by Shivanee Ramlochan, 2013 NGC Bocas Lit Fest Blogger.
There is something special about witnessing new talent being unearthed — but as CAISO advocate and writer Colin Robinson pointed out at this, the first of the 2013 NGC Bocas Lit Fest New Talent Showcases, Trinidadian poet Danielle Boodoo-Fortuné isn’t as nascent a literary figure as all that. The winner of the 2012 Small Axe Competition for Poetry, Danielle was awarded The Caribbean Writer‘s 2009 Charlotte and Isidor Paiewonsky Prize. She’s a 2010 Cropper Foundation for Residential Writers alumna, and her poetry has been published in a plethora of journals and magazines, including sx salon; Room Magazine; Bim; tongues of the ocean; Anthurium and St. Somewhere Journal. Danielle is also a visual artist, who is preparing for an upcoming exhibition in Trinidad this year.
Danielle Boodoo-Fortuné is also my friend, but that isn’t really the point — the point is that even if she were entirely unknown to me, her New Talent Showcase reading would have had the same devastating, bone-rattling, aching and exquisite effect. Her poems are suffused in moonlight and forestry, dotted with vast, yellow stars and fisherman’s nets, lilting and spilling over with struggling images of beauty and violence. On April 25th, Boodoo-Fortuné read several pieces from her winning Small Axe selection, which she fondly refers to as her “bush poems”.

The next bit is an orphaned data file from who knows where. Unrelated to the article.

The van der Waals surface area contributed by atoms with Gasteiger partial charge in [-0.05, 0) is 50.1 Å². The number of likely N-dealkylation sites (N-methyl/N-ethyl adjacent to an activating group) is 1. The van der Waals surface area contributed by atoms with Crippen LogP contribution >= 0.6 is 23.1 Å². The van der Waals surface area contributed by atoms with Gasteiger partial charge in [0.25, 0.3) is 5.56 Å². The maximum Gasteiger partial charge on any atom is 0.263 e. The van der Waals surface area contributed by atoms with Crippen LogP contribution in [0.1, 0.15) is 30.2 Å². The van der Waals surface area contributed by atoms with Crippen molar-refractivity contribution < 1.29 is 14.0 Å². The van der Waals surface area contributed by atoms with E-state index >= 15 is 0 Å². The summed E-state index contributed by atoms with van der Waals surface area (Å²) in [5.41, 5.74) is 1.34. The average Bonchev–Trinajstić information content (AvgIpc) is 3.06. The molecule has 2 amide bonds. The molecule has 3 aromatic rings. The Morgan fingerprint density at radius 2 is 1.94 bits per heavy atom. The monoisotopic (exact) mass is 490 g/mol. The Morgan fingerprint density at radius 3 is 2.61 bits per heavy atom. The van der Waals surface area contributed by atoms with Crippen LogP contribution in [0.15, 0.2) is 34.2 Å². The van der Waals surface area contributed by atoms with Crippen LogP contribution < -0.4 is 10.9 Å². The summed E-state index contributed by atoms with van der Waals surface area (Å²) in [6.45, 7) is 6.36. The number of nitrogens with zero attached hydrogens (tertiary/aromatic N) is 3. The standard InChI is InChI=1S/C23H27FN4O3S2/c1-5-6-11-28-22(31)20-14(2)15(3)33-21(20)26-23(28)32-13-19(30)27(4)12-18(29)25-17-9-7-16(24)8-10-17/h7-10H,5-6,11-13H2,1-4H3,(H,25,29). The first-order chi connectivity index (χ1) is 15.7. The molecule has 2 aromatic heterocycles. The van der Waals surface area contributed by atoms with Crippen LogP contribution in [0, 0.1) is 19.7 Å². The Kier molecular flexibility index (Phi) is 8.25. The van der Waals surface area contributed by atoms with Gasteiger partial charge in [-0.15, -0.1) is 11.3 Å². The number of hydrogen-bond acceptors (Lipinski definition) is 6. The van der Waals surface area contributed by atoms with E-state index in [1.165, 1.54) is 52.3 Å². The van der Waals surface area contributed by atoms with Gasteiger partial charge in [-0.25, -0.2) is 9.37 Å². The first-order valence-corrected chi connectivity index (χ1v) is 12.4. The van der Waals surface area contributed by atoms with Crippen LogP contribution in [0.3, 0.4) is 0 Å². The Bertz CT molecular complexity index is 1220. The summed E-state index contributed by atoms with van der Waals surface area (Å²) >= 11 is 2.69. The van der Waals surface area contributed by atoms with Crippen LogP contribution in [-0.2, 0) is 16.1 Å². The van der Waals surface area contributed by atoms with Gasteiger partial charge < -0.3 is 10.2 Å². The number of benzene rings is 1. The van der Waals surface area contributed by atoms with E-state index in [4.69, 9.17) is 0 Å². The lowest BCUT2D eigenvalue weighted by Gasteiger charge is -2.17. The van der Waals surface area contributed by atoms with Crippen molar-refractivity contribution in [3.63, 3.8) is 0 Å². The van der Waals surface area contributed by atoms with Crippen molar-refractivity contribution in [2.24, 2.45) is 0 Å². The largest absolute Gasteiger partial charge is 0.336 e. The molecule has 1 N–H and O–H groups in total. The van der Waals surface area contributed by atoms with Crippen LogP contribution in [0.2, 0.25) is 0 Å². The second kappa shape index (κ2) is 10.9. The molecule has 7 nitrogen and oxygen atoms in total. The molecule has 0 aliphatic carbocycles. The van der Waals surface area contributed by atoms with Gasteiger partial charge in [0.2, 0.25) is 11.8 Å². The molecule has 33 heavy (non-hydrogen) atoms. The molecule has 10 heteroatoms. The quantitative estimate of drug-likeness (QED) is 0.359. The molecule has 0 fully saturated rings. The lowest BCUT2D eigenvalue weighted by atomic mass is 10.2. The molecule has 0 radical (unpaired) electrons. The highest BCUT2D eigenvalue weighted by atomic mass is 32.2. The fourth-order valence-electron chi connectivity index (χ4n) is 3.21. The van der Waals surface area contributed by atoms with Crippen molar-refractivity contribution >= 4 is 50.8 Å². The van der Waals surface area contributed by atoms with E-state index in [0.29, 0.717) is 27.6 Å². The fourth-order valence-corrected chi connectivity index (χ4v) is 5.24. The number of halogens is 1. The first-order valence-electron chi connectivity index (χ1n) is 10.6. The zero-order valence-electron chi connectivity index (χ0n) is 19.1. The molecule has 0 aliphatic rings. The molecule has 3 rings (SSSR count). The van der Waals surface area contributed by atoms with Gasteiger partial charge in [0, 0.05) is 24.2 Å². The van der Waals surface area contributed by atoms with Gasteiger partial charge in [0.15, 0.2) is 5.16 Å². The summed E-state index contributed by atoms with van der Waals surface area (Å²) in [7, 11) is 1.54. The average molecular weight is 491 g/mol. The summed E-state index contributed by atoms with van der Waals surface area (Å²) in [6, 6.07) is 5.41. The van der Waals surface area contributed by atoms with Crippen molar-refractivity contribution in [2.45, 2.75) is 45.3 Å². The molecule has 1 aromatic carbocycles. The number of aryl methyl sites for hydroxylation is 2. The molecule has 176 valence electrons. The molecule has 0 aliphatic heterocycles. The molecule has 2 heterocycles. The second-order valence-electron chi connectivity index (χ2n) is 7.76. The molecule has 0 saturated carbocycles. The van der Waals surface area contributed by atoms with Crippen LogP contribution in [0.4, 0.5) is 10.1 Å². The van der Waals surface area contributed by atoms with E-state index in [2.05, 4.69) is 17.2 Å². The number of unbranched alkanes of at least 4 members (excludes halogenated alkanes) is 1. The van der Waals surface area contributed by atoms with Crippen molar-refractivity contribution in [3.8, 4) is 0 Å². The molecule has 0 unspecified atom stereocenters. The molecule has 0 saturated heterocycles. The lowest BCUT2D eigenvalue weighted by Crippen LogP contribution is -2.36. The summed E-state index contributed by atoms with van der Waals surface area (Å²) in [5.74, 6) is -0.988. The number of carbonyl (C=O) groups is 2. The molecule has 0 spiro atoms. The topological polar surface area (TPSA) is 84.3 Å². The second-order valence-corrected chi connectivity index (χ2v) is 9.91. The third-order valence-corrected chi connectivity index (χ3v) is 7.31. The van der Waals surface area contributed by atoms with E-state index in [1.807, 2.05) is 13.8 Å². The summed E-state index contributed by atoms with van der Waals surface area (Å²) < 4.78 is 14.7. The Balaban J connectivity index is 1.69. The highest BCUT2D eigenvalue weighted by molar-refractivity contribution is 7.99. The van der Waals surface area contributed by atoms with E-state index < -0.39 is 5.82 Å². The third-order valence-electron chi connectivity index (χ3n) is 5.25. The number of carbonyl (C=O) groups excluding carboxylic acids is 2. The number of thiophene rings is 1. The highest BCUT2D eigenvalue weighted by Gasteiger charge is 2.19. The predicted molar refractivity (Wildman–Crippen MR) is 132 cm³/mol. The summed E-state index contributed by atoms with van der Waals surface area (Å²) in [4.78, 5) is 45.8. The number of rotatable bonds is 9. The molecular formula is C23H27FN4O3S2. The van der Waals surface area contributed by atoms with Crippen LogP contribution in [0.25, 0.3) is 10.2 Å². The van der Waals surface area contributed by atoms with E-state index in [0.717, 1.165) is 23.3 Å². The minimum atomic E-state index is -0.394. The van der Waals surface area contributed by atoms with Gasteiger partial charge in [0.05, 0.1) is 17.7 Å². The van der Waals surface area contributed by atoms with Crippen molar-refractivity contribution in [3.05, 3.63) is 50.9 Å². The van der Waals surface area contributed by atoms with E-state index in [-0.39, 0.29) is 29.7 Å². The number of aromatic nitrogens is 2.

In the discussion segment that followed her reading, Boodoo-Fortuné responded to moderator and Festival Programme Director Nicholas Laughlin’s question on the bush-centric nature of her work. To be secreted deep away within bushland, the poet admitted, is to engage in a relationship wherein she feels perpetually herself. When asked of her poetic springboards, Boodoo-Fortuné cited an early undergraduate course with the poet Jennifer Rahim, whose work, the former gushed unapologetically, “changed her life.” The mark of a phenomenal poet, Boodoo-Fortuné elaborated, lies in one whose writing feels written for you, intimately and directly, and this is what Rahim’s verses signify to her.
On the impending, steadily developing prospect of her first, full-length collection of poems, Boodoo-Fortuné took a different tack from most other scribes her age: she’s grateful, she asserted, for the wait. The time it’s taken for the inaugural gathering of poems to come together has been “absolutely essential”; it’s lined her up side by side with the bare heart of the collection’s purpose and promise — and for this, she reiterated, she feels nothing but gratitude.
Danielle’s poems are shot through and skylifted with the very best of an emerging voice in present-day Caribbean poetics. If you were there to hear her, you were likely as transfixed as I was, and continue to be. If you weren’t, don’t worry: the odds are hopeful that her printed words will be positioned on bookshelves before far too many moons make their orbit.
Photograph by Maria Nunes, Official Festival Photographer.